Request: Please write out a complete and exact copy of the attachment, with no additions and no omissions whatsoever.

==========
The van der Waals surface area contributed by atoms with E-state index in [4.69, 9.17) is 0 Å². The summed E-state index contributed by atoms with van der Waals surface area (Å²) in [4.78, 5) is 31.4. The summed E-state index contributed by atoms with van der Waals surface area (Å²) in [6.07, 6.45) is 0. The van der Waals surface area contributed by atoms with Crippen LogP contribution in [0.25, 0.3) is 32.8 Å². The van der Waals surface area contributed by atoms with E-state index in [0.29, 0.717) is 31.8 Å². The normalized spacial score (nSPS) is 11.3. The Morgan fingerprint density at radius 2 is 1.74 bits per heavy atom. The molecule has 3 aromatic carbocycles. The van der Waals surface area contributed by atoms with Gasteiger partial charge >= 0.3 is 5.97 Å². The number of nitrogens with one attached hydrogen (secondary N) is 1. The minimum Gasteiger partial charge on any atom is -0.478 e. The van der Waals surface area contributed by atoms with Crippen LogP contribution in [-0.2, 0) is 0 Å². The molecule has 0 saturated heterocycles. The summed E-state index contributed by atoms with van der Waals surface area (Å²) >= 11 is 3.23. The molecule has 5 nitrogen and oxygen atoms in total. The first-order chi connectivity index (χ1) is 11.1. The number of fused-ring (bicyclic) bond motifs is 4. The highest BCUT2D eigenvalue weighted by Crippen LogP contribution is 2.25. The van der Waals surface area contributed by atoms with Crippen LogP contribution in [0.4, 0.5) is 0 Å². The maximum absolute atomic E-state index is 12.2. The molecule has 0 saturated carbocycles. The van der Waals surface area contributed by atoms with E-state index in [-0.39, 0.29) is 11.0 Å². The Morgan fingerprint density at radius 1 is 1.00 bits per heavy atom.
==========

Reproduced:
The van der Waals surface area contributed by atoms with E-state index in [4.69, 9.17) is 0 Å². The summed E-state index contributed by atoms with van der Waals surface area (Å²) in [4.78, 5) is 31.4. The summed E-state index contributed by atoms with van der Waals surface area (Å²) in [6.07, 6.45) is 0. The van der Waals surface area contributed by atoms with Crippen LogP contribution in [0.25, 0.3) is 32.8 Å². The van der Waals surface area contributed by atoms with E-state index in [0.29, 0.717) is 31.8 Å². The normalized spacial score (nSPS) is 11.3. The Morgan fingerprint density at radius 2 is 1.74 bits per heavy atom. The molecule has 3 aromatic carbocycles. The van der Waals surface area contributed by atoms with Gasteiger partial charge >= 0.3 is 5.97 Å². The number of nitrogens with one attached hydrogen (secondary N) is 1. The minimum Gasteiger partial charge on any atom is -0.478 e. The van der Waals surface area contributed by atoms with Crippen LogP contribution in [-0.2, 0) is 0 Å². The molecule has 0 saturated heterocycles. The summed E-state index contributed by atoms with van der Waals surface area (Å²) >= 11 is 3.23. The molecule has 5 nitrogen and oxygen atoms in total. The first-order chi connectivity index (χ1) is 11.1. The number of fused-ring (bicyclic) bond motifs is 4. The highest BCUT2D eigenvalue weighted by Crippen LogP contribution is 2.25. The van der Waals surface area contributed by atoms with Crippen LogP contribution in [0.4, 0.5) is 0 Å². The maximum absolute atomic E-state index is 12.2. The molecule has 0 saturated carbocycles. The van der Waals surface area contributed by atoms with E-state index in [-0.39, 0.29) is 11.0 Å². The Morgan fingerprint density at radius 1 is 1.00 bits per heavy atom.